Your daily serving of maternal guilt

It’s been at least a week since I posted about working mother guilt. Surely we’re due for more angst?

Poor Simon. He and Tristan were horsing around just before bedtime, and Tristan more or less took him out at the knees, completely by accident. Simon cried for a few minutes, but not with that heart-stopping urgent cry of pain that makes the hair on the back of your neck stand up and gives you little doubt that you’re about to reaquaint yourself with the local health-care facilities.

He was easily comforted by Beloved, but started crying again when he tried to take his weight on the injured leg. We called a boo-boo bunny into service, then spent 20 minutes or so playing various ‘games’ trying to figure out the extent, and even the location of the injury. Even though he was obviously favouring the sore leg, and even wobbling a bit when he put his weight on it, he could jump on both feet and stand on the sore leg while holding my hand, and he climbed the stairs without complaint.

Trying to figure out the severity of an injury to a stoic three year old is a little bit like trying to read the mind of a crazy person. The terms of reference keep shifting. I touch his knee and ask, “Does it hurt here?” and he says no. I touch his ankle, his shin, and his toes and ask, “Does it hurt here?” and he says no. I touch his knee again and ask, “Does it hurt here?” and he says yes. I touch his ankle and ask, “Does it hurt here?” and he says, with obvious expiration of patience, “Mommy, stop it!”

This morning, he is still favouring it but doesn’t cry when he walks on it. I just called Beloved at home, as he has the boys for two hours between when I leave and when they leave for school and daycare, and he says Simon seems fine now, and he’ll have the daycare provider call me if she notices any trouble. There’s no bruising, no swelling. We even spoke to a nurse at TeleHealth Ontario this morning, and although she recommended we see a doctor, I’m trusting Beloved’s assessment that he’s fine, not complaining, not hurting, and so we’ll wait and see how it is in a couple of hours.

This is the part about working and mothering I hate. After almost two years back in the office, I still feel horrendous guilt at having to choose between an overflowing plate of responsibilities at work and the pull of my possibly-hurting baby. I hate having to choose between competing responsibilities, and I hate having to leave the assessment of Simon’s condition to anybody else – daycare provider or Beloved. Mostly, though, I hate that I’m here at work instead of at home while I’m writing this.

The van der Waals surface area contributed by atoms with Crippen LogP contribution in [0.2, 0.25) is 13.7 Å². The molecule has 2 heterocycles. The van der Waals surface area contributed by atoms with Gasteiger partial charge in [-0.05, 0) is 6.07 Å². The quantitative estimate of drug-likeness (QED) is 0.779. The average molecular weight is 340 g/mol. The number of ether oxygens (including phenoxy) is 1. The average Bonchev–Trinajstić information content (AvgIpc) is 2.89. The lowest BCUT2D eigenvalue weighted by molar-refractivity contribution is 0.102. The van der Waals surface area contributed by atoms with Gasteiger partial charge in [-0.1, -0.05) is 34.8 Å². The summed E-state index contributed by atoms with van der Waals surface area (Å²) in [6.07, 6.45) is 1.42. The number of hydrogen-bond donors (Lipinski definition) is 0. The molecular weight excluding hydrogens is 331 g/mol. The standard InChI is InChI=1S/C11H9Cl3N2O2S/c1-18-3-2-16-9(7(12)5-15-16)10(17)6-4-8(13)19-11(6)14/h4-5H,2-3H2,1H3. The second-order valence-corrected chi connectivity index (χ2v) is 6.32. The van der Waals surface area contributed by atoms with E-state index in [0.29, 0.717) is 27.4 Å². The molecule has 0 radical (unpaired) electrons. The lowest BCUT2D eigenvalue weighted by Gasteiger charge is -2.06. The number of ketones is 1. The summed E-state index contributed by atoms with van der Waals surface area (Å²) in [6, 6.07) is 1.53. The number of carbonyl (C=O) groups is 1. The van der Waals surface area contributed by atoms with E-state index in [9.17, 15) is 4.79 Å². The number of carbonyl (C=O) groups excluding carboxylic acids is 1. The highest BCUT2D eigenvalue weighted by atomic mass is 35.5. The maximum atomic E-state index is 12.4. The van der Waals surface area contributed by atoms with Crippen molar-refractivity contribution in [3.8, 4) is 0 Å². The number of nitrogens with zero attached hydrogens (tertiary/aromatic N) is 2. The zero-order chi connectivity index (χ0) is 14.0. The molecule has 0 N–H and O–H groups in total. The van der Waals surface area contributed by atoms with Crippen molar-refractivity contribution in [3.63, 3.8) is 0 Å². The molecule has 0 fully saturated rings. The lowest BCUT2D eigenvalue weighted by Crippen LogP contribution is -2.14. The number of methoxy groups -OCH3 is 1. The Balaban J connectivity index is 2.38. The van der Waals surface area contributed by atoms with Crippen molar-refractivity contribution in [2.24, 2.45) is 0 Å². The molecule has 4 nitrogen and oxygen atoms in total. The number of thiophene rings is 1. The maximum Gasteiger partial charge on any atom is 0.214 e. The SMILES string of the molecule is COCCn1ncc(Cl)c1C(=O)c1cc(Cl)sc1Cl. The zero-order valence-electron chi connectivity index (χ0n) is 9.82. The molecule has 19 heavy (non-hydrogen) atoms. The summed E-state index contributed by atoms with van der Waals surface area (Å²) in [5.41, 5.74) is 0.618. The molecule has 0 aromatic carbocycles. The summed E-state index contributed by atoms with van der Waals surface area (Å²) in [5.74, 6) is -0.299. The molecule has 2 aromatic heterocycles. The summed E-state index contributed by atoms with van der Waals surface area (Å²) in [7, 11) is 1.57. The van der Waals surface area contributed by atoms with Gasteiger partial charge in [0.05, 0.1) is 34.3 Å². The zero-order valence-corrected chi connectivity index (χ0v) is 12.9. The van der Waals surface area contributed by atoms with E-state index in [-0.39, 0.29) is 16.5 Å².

Author: DaniGirl

Canadian. storyteller, photographer, mom to 3. Professional dilettante.

5 thoughts on “Your daily serving of maternal guilt”

  1. That’s really hard, Dani. It’s impossible for me to delegate the caregiving when I think my child is sick or hurt, and truly needs me. At least, I need to be there to see for myself that the kid is okay, at times like that. I’m sorry you have to be pulled in 2 directions today.
    I hope Simon is completely fine by this afternoon, tearing around and jumping on and off the furniture and making lots of happy noise as usual. (Well, that’s what my kids do!)

  2. I also hope Simon is feeling better than new and that you end up wondering why you worried.
    The mother-guilt is something I also wrestle with regularly…the “should I/shouldn’t I/oh, she’ll be fine/won’t she?” thoughts ping-pong around in my brain and it can be so tiring on my spirit.
    Fact is, there have been times when I’ve left work suddenly for a sick child but there have been even more times when they are wired for sound when I get home and I wonder why I worried. I’m just glad I’m in a job that I can step away from in a moment’s notice if I need to.
    I wish there was a simple answer for these situations… a magic formula that would make everything clear and simple but all I can do is the best in the circumstances… and that doesn’t always mean staying home.

  3. Some conseils gratuits:
    TeleHealth Ontario’s default is to send you to the doctor. Honest to god, I don’t know why they exist since they’ve only ever told me to go to the doctor (or hospital) immediately. Even when it turned out to be gas. (don’t ask)

  4. Dani,
    I hope Simon is completely recovered. As if the worry isn’t enough, somedays the (working) mommy guilt really kills me too.
    Does it make you feel any better to know that even if you were at home, you’d still have mommy guilt, just a different flavour? At least that’s what I’ve found.
    [My scenario? Had one child, stayed home for a year, now pg with second child, going to stay home for another year. But still going to keep older child in part-time montessori. Talk about major guilt there…bad mommy for being at home & still sending my kid away….]
    No fix, just a sympathetic hug.

  5. Ah, I say ditch the mother guilt! We all feel it (working or stay-at-home), but it is so pointless and in some ways allows you to take a victim stance. Take charge: if you really don’t like being a working mom, find a way to be a stay-at-home mom. Where there is a will, there is a way. There’s always sacrifices though … stay-at-home moms don’t get the adult comforts of an office and working moms don’t get the comforts of staying home when they might like to (like you today). I think we all make decisions that are best for us and our family — on MOST days — and for the other days, ah well … our kids will never remember those days anyways!!

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